No, Buts; Yes, Ands

The inclusive power of one word.

A few years ago I had the opportunity to go to a leadership retreat for college students as a part of InterVarsity Christian Fellowship. For an entire month a group of students learned valuable lessons in leadership and spirituality, and also had a ton of fun. While there, I learned something I won’t forget.

During free time, many of the staff would give lessons or play games that they love, and one of the staff there loved improv! He gave a group of us a quick lesson on improv one day. While mostly goofy and silly, there is a valuable lesson for improv that can be taken into all aspects of our relationships. It’s the “Yes, And” rule.

Essentially, when you do improv, it’s important to always build on the idea, as opposed to closing the idea. When following what someone says, you say, “Yes, and then this…” This helps the improv continue and grow more goofy and fun. 

The adverse, “No, but…” actually hampers improv because you now have to come up with a completely new idea. Imagine coming up with an idea that you think could get goofy and someone says, “No, but this other thing…” You feel kinda dejected and hurt, don’t you? And you don’t want to support their new idea, huh?

This is why “Yes, and” is so important. It builds comraderie. It helps people connect, and you don’t have to try harder to have fun. And it doesn’t have to be a rule only for improv!

I’ve had too many people who I’ve met close off to relationships and fun by saying “no” to something that would have connected them with others. Whether it was a conversation, trying a new food, a new idea, or any number of things, “No, but…” draws a line between two people.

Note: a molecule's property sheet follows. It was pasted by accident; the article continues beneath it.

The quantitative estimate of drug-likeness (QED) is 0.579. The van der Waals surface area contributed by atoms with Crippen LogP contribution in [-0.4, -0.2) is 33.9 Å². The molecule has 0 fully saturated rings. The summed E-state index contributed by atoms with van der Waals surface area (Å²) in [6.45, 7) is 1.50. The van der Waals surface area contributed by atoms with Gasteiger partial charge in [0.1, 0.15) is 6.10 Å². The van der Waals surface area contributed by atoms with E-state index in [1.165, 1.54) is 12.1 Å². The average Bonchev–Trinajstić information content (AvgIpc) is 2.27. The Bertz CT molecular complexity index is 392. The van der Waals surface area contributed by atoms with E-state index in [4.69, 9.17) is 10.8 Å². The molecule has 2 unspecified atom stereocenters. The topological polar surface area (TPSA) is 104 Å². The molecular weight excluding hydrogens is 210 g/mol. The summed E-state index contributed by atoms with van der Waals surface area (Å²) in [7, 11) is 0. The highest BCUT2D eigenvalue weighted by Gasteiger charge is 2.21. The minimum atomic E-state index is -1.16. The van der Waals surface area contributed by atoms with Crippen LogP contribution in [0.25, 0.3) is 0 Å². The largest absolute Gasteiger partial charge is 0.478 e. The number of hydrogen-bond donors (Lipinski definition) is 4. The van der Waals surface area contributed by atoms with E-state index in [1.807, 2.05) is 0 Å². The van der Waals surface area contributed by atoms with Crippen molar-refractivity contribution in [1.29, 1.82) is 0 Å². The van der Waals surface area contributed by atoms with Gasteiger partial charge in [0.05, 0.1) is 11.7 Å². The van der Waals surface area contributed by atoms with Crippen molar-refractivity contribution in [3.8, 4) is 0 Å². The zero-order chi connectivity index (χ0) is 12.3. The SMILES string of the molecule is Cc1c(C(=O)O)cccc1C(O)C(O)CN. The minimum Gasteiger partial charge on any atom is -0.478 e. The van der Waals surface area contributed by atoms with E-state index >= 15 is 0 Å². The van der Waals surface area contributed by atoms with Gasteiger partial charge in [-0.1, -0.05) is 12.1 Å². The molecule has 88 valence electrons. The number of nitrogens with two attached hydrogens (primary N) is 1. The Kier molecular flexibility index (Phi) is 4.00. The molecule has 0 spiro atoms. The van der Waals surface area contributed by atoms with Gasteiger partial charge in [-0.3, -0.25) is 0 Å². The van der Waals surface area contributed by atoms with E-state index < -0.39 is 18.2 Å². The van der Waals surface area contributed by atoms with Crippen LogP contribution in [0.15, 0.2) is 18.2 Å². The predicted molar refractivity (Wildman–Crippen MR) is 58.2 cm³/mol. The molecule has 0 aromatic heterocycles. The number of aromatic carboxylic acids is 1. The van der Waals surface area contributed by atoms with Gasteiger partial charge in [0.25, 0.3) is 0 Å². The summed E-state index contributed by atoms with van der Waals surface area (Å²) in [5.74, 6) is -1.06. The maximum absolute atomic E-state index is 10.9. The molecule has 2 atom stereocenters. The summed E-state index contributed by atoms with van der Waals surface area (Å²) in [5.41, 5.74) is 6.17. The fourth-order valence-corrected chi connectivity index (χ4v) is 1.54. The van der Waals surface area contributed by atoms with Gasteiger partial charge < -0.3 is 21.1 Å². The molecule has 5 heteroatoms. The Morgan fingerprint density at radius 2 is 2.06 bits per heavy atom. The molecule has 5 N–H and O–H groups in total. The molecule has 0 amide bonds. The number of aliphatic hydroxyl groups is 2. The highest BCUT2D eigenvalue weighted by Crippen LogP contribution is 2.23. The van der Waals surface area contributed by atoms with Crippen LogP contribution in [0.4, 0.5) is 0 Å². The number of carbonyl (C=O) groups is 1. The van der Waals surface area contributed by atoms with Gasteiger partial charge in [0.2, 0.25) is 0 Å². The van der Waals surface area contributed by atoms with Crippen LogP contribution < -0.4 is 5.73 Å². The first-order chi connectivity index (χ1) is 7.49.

This is not to say we can’t disagree, but it seems sometimes that we look for disagreements. We want to be so unique and different that we fail to connect with each other. Our relationships are tired and weak because as individuals we are too busy trying to differentiate ourselves to truly relate to anyone.

The beauty of “Yes, and…” is that we begin looking for things we have in common with people. We let go of this sense of self, a false idea of who we are, and just “be” with people. Maybe we connect with people we’d never thought we could connect with? Maybe a relationship finds new life as we quit trying to be an individual and take time to live as a group.

When I say, “Yes, and…” while talking to someone, they begin to feel safe around me. They understand I won’t be trying to compete with them, and that I care about what they care about. We become related in certain ways, the relationship forms.

It’s curious to consider what our political climate could look like if we began to have discussions using more “Yes, and…” language, and less “No, but…” language. It certainly wouldn’t solve all our problems, there are real differences there, but if our conversations became more friendly that would be a great place to start.

Tomorrow, tonight, today, why don’t you actively try to relate to people by using the “Yes, and…” rule? You could find a new best friend.

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